“My omnitool is better than yours. And as such if I lost a hand it could be very devastating.”

    Kaidan snorted. “You’re hilarious.” And started toward the dead flower. He kneeled down next to it, and in one quick motion stuck his hand inside the small opening. It was just large enough for his arm to reach in. Even through his combat armor, Kaidan could feel the strange gooeyness of its… what? Mouth? He tried not to think about it. His arm was nearly up to his shoulder when his fingers brushed against something solid. He wrapped his hand around it and gave it a nice good tug. It came loose with an audible pop.

    He was surprised to find that it was not a signal transmission device. “Umm…” he started.

    “The signal is gone.” Garrus said. “Good job.”

    “But… it’s not a transmission device.” Kaidan frowned.

    Garrus blinked. “What?”

    “It’s not a transmission device. There is no way this was sending the signal.” He said getting to his feet.

    Garrus’ mandibles clicked, frowning. “What is it?” He asked hovering his omnitool above the device. It was a large rectangular device, silver, with a perfect sheen, despite spending who knows how long inside the plant. “Can’t get any readings from it.”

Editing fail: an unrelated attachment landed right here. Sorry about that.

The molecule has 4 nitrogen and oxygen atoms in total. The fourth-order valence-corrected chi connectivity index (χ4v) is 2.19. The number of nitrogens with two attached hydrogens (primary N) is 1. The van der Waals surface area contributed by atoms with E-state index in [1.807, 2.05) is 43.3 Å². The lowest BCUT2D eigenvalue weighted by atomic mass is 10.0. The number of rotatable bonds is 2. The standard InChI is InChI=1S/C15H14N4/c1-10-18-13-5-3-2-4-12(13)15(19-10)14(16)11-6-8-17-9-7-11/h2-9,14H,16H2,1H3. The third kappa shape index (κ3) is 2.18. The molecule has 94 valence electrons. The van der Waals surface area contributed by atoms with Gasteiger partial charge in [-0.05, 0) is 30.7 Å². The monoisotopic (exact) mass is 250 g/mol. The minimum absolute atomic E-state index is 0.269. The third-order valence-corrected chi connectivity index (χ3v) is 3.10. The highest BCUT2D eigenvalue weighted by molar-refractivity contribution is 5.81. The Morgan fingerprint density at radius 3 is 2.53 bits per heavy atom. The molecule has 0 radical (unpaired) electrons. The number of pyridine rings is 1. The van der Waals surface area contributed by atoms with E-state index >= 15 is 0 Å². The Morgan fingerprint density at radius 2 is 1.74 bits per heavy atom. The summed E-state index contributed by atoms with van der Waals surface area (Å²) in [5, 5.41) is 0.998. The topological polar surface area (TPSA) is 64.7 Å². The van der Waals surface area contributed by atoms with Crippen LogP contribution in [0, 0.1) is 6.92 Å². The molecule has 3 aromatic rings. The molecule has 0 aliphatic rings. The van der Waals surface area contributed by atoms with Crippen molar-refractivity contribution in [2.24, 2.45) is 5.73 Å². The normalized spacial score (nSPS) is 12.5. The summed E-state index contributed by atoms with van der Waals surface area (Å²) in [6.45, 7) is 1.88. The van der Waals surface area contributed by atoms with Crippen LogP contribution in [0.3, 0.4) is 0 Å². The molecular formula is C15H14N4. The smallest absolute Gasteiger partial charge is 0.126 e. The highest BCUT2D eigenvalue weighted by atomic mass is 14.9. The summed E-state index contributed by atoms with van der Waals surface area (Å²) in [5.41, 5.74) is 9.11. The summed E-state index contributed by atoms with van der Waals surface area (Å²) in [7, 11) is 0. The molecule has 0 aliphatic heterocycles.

It is Geth.

    The voice made them both jump pull their guns off their backs in reflex, and back to back, they sweeped the area. “Who’s there?” Kaidan said with authority.

    The plant that the lieutenant had just reached his hand into began to straighten back up, its color returning. They both watched this unfold, speechless.

    Thank you for removing it.

    Garrus recovered quickest. “You’re welcome. Are you…?”

    Speaking to you both, yes.

    “How?” Kaidan asked.

    We relate closely to the creature you know as the ‘Thorian.’

    “You’re all Thorian?”

    No, but we share common ancestry. We hold many similar traits, though our telepathic abilities are limited. We are, however, one of the few species to communicate telepathically with non-telepathic life forms. This is one of the things that sets us apart from the Thorian.

    “So all the flora on the planet are sentient?”

    We all share collectiveness, we speak as one. Together, we form intelligence. Our roots bind us together.

    “Like veins in a body.” Kaidan observed off handedly. “What do you call yourselves…yourself?”

    We, I, do not have a name. What ever you have chosen to call this planet shall suit fine, for in a sense, we, I, am the planet itself.

    “Omega. Great. You can be The End.

    Garrus quickly steered the conversation in a different direction. “You said this box was Geth. What did you mean?”